Below is the exact copy of the review that I've just posted on Amazon.com for the 1Z0-808 Study Guide by Jeanne Boyarsky and Scott Selikoff:
Six weeks ago I failed my 1Z0-808 exam at 62%. Was too naïve, cocky and self-confident to the point of arrogance - and the exam creators taught me a lesson. Which I did learn because the day before yesterday I retook the exam and passed it with the 98% score. My study kit consisted of three tools each of which, IMO, is a must for all those who need solid, certification-grade Java skills. Here's the list:
- this study guide, which will give you every single bit of the theoretical and practical knowledge required to pass the exam with flying colors;
- a video course on preparing for the Oracle JSE exams by Simon Roberts (the very person who developed the initial concept of the questions a couple of decades ago; his video course was *the* foundation upon which I built and expanded my knowledge base further by reading this book);
- and, finally, the 1Z0-808 Test Studio by Enthuware, with its 600+ questions, which will probe, drill, grind, boil, and pig-roast you on all possible aspects and nuances. When you are done with it, you will be seeing both Java and yourself in a completely new light.
Clench your teeth, bear the pain - a lot of it is coming your way, especially if you are new to Java as I was - but stick to these three tools, and you *will* get your certification.
Unfortunately, none of these fine instruments can give you the second key to the success: they all discuss in detail purely technical matters while the way you work through and with the questions during the actual exam is equally important. At what speed should you go through the test? Since many of the questions are booby-trapped, is it advisable to second guess yourself and attempt to re-solve the problem some other way? When you immediately see the "correct" answer, should you check every other option? Or is it better to move to the next question right away because this way you'll save time, and it is time that is the most precious resource during the exam... What about 'cherry picking'? What about the 'Review Later' checkmarks? Just how restrained or generous should you be with them? Is it safe to trust your gut instincts rather than do things by the book, checking and re-checking every single LOC methodically? As I found out - and at a great coast, too, - some of the answers to these and many other questions are, in fact, counterintuitive and even paradoxical.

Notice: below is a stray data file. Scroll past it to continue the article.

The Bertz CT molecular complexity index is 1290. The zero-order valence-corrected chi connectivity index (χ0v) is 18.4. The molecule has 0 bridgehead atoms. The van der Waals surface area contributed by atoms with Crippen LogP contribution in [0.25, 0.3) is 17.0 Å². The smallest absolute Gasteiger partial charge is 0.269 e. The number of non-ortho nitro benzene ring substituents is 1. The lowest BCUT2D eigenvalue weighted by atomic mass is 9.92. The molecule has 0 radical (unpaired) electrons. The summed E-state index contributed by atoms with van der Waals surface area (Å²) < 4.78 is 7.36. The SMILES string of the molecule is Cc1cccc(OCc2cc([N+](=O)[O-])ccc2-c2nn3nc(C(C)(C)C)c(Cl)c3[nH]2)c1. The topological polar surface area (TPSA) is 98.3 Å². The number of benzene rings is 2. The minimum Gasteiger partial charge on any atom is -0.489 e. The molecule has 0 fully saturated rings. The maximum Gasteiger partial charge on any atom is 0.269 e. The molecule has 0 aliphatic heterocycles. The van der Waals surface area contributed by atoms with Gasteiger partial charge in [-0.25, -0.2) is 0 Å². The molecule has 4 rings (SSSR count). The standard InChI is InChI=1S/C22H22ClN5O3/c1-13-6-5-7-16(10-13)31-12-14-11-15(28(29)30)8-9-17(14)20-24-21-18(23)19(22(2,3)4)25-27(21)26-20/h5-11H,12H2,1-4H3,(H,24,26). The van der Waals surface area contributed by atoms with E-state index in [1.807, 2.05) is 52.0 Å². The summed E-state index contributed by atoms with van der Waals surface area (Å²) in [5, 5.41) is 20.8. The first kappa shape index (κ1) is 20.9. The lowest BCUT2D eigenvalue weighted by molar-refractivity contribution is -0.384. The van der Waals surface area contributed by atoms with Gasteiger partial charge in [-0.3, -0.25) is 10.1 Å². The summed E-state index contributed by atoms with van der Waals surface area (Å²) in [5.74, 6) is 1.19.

Tactics, guys, I'm talking tactics here. All those study guides, video lessons, exam simulators, and testing suits crafted by talented people are a part of your winning strategy but - sorry for sounding like Captain Obvious - it's the execution that gets the job done. If you think this psychological cr*p is something that belongs to the 70s and that you'll never have use for it, be my guest. Just go ahead, I wish you all the luck. You'll need it. As for me, I had to learn this lesson the hardest way possible, for which I am actually grateful. The initial failure forced me to scrap and then rebuild my entire approach, devise a fool-proof plan of attack, invent shorthand notations for cracking loops, diagramming the objects' lifecycle dynamics, expressing inheritance, polymorphic behavior, etc. and even to formulate dozens of concise, easy-to-remember rules all the while saturating myself with the Java code until my eyes start hurting whenever I see an erroneous snippet. No study guide that I know of, no software and no Java coders' forum teach such skills, which I find quite puzzling because they are simply indispensable. To the extent that I am going to write a small book on the whole experience but it won't be available until, er, somewhere around November, 2016. Hopefully.
Now, if I may, a direct advice: code. Code as much and as often as you can, immediately test all your ideas or doubts while reading, listening or simply thinking about what you've been learning AND DO NOT use an IDE for the first few weeks as the very minimum. Stick to your Notepad++ instead and run everything from the CLI. This will reveal your soft spots and the typical mistakes that you tend to make.
Still reading? Hmm. Well, stop then and go get this study guide by Jeanne Boyarsky and Scott Selikoff, the test suite by Enthuware and the video course by Simon Roberts. Best of luck! I actually envy you: you still have your chance to score the perfect 100%